A Hands-On Guy
May 11, 2020

Photographed by Vincent Rios

At the age of 9, Joe Gregorio wasn’t just riding dirt bikes. He was repairing and rebuilding them. By 16 he was rebuilding cars. Hands-on work came naturally to Joe, who took auto, machine and wood shop classes at San Pedro High School.

“As kids, we didn’t have cell phones or computers, so we worked with our hands,” he says.

After high school, Joe attended El Camino College to play football. Shortly into his first season, he suffered a football injury that sidelined his sports career. At that point, he decided to follow his passion by enrolling in trade school at Harbor Occupational. There he learned electrical, motor control, welding and diesel engine repair skills, among others.

Gregorio Family
Joe and Laura enjoy participating in their five grandchildren's various performances and school and sporting events. 

He attended academies for training on specific brands of machinery. Then he earned his electrical, general building and engineering contracting licenses.

For two years, Joe worked as an engineer and mechanic at the now defunct DiCarlo’s Bakery, where his dad worked. In 1979 he began working as a mechanic in the Los Angeles and Long Beach harbors, performing maintenance on ship-to-shore cranes—the large cranes used at ports to load and unload shipping containers.

Working for a company called Rigging International Maintenance Company (RIMCO), Joe climbed the ranks and eventually managed the firm’s operations. Eleven years later, in 1991, he left RIMCO to start his own business, Pacific Crane Maintenance Company.

Based in Long Beach, Pacific Crane today employs about 1,000 people, including 800 longshore personnel. Team members work at multiple marine terminals maintaining the mechanical equipment used in the ports of Los Angeles and Long Beach as well as Seattle and Tacoma, Washington.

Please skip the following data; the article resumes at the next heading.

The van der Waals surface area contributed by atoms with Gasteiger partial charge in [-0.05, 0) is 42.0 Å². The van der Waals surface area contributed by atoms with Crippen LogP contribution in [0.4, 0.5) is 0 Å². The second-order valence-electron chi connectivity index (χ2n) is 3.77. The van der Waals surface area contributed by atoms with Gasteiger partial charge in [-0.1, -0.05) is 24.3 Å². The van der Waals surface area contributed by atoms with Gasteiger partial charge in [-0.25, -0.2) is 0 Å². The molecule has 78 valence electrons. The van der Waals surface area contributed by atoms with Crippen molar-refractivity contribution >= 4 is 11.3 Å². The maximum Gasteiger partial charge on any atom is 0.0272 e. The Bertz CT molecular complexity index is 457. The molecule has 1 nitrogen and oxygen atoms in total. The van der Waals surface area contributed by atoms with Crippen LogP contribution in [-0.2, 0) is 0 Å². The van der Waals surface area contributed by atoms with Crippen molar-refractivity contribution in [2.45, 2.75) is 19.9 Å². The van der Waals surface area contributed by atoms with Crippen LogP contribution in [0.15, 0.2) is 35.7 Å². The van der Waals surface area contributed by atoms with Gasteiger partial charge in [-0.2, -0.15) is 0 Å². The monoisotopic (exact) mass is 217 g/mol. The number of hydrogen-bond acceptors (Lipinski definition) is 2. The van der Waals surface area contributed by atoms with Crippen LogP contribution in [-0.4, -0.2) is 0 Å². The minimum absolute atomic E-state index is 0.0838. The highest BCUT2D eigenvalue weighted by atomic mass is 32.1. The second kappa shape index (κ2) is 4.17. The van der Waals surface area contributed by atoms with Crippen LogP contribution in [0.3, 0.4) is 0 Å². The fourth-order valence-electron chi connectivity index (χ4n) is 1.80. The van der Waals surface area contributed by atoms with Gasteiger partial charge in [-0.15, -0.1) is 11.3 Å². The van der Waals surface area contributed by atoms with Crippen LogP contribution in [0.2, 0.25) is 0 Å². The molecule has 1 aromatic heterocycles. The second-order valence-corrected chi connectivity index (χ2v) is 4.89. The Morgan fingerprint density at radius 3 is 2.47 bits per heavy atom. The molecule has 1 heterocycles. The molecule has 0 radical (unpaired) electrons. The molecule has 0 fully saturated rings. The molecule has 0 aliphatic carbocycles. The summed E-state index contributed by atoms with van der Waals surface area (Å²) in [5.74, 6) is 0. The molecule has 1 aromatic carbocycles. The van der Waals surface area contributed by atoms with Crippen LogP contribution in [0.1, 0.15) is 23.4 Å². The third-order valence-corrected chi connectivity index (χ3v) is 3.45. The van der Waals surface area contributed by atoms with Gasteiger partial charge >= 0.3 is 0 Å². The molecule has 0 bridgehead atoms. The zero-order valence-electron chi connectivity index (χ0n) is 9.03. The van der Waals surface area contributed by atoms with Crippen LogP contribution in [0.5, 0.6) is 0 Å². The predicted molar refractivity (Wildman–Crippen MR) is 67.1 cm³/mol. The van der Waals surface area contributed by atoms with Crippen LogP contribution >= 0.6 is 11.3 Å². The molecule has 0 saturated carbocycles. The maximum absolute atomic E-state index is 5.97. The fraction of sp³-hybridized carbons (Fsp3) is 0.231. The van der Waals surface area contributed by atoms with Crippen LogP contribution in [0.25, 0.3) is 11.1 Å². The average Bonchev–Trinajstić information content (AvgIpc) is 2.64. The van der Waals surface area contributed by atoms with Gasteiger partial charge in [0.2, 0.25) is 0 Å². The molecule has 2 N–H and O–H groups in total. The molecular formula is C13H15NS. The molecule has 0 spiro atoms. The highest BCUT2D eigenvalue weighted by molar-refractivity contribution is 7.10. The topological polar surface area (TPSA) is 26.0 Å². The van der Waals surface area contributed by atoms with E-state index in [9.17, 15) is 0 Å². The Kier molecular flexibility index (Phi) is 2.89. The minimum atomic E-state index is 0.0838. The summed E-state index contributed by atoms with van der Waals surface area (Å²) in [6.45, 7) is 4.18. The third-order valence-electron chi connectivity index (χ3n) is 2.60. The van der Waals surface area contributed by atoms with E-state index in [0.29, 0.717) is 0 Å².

Joe, now 60, remains hands-on as the company’s chairman and CEO. A family-run business, Pacific Crane benefits from the participation of Joe and his wife Laura’s entire clan. Their sons Joe Jr., Andy and Robert, daughter Jennifer, son-in-law Kyle Clinton and brother-in-law Darrin DelConte all play important roles within the family-owned business.

“You spend a lot of time with family. Sometimes you get along, and sometimes you don’t. But for the most part we all enjoy what we do and look forward to doing it each day,” Joe says. “We do what it takes to get the work done.”

Despite the stress of running a company, Joe gets great satisfaction from Pacific Crane’s achievements. “It’s rewarding when your customer needs a piece of equipment repaired and you and your company are the ones who can repair it. It’s great to know you were able to get the equipment up and running so the container boxes continue to move and ships are unloaded,” he says. “You watch the trade come in and out of the harbor … and you know you’re part of that trade’s movement.”

At home Joe enjoys his family. He and Laura met at San Pedro High School and have been married for 40 years. They devote themselves to their five grandchildren (ranging in age from 7 to 21), attending their sports events and various performances.

The Gregorios first came to appreciate Torrance Memorial Medical Center when their son Robert, then a senior running back at Palos Verdes High School, broke his ankle during a game. They rushed him to Torrance Memorial. At that time, executive vice president Laura Schenasi was also a part of the Palos Verdes High School family, and with her help Robert was able to move swiftly through the emergency room at Torrance Memorial. Thanks to her care and concern, the Gregorios decided to explore the opportunity of joining the Patrons program and soon after became members of the Torrance Memorial family.

“We’ve gotten all our kids to become Patrons as well,” Laura notes. “It is an outstanding community hospital,” says Joe. “I’ve been in other community hospitals, and there’s no comparison. They have good physicians and good administrators, and it’s just a fabulous place.”

But Joe didn’t always have positive associations with hospitals. When his dad went to a community hospital years ago for an angiogram, it was one of the first performed at that location. Joe’s dad had an allergic reaction to the dye used for the procedure and died almost instantly. He was 46.

An autopsy showed he had coronary artery disease, so Joe resolved to watch his own health. He took matters into his own hands, going for regular tests with his Torrance Memorial cardiologist, Benjamin Rosin, MD. After Dr. Rosin retired, Christopher Matchison, MD, took over Joe’s care.